On the other hand, at 385 nits, the Fire TV was the brightest of any of the sub-$500 TVs we reviewed. The set also produced 98.1 percent of the Rec. 709 color gamut, which is quite good, as anything close to 100 percent or above is strong.
The set's poor off-axis viewing was not directly reflected in our benchmarks, but many viewers will find it more noticeable. Moving even slightly out of the center sweet-spot viewing position washed out the image in both vertical and horizontal axes, draining the color out of the picture.
Other flaws were not immediately apparent but became conspicuous after hours of viewing different material. The otherworldly dust storm in the 4K Blu-ray of The Martian looked bright but blurry, with a loss of detail attributable to oversaturation. Watching the 4K version of Mad Max: Fury Road, I saw some flaring along the edges of the screen, as the LED edge lighting strained to keep up with changes in the picture. There was also an obvious lack of screen uniformity on solid colors.
In trying to keep up with the rapid action in The Amazing Spider-Man 2, the Westinghouse set looked grainy and created some posterized highlights in the private-jet fight scene. And while the set could upscale DVD and other standard-HD content ably enough, the basic picture shortcomings were still apparent, such as halos of light that appeared around the space shuttle floating through space in Gravity.
On the audio side, the Westinghouse Smart 4K Ultra-HD TV Amazon Fire TV Edition produced enough volume for a small apartment living room or bedroom, but it lacked finesse. The sound was generally thin and tipped toward the high end of the scale. Female vocals sounded attenuated, for example, and there was little bass to speak of. Those who want better audio quality should get a low-cost soundbar.
Smart Features and Interface: No Roku killer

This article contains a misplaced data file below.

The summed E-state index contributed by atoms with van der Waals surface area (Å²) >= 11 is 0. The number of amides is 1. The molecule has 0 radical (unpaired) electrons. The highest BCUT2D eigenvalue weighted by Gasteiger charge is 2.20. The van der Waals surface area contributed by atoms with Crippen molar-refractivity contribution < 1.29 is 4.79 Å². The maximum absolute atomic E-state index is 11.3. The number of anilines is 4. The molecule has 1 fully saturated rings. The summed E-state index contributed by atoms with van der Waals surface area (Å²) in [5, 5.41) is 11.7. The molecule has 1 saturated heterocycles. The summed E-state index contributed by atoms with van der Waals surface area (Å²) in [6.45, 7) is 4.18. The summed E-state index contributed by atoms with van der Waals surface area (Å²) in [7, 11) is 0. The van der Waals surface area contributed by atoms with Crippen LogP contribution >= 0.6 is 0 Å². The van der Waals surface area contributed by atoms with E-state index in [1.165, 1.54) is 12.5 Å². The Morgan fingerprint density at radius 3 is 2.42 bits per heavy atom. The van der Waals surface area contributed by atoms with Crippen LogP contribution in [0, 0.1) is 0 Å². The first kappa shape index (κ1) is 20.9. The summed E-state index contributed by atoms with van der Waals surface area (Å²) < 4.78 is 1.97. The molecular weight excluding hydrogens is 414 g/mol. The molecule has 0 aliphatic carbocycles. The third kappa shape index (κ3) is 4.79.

While Amazon brings some major improvements that make so-called smart TV features easier to manage, it's still very much rooted in the web-based PC world rather than the living room of consumer electronics. For example, under a Prime heading, you'll find Channels, by which Amazon means streaming online video sources, not traditional TV stations. If you grew up on an iPad, that may be fine, but older couch potatoes will be confused.
With the main categories listed across the top of the screen, everything is displayed in nice, bright pictograms below, revealing on-demand offerings and popular services including Netflix, Amazon, Hulu, Pandora and Spotify. Amazon's interface is (unsurprisingly) biased toward promoting its own ecosystem, putting Amazon Music and Amazon Prime right up front. There's nothing particularly outstanding about this arrangement.
One additional convenience feature is a live pause control (unfortunately, not with Alexa). You can stop live broadcast for up to 5 minutes with the set's built-in 16GB of storage. However, there's no built-in DVR for scheduling recordings.
While Amazon's freshman entrance into big-screen TVs lacks some maturity, it's a welcome competitor to the Roku TVs currently on the market. The ability to search across multiple entertainment sources, including local TV broadcasts, is a unique feature, even if it doesn't include cable or satellite channel listings.
Westinghouse will offer the Fire TV edition in four sizes, from the 43-inch model up to a 65-inch set. Readers should not assume that judgments based on this TV's performance will apply to the others, however, as different-sized panels are can vary widely in picture quality.
However, if you're looking for a bargain, the Insignia NS-55DR620NA18 offers a better image with a larger, 55-inch display, and offers many of the same smart TV features — except for Alexa, that is.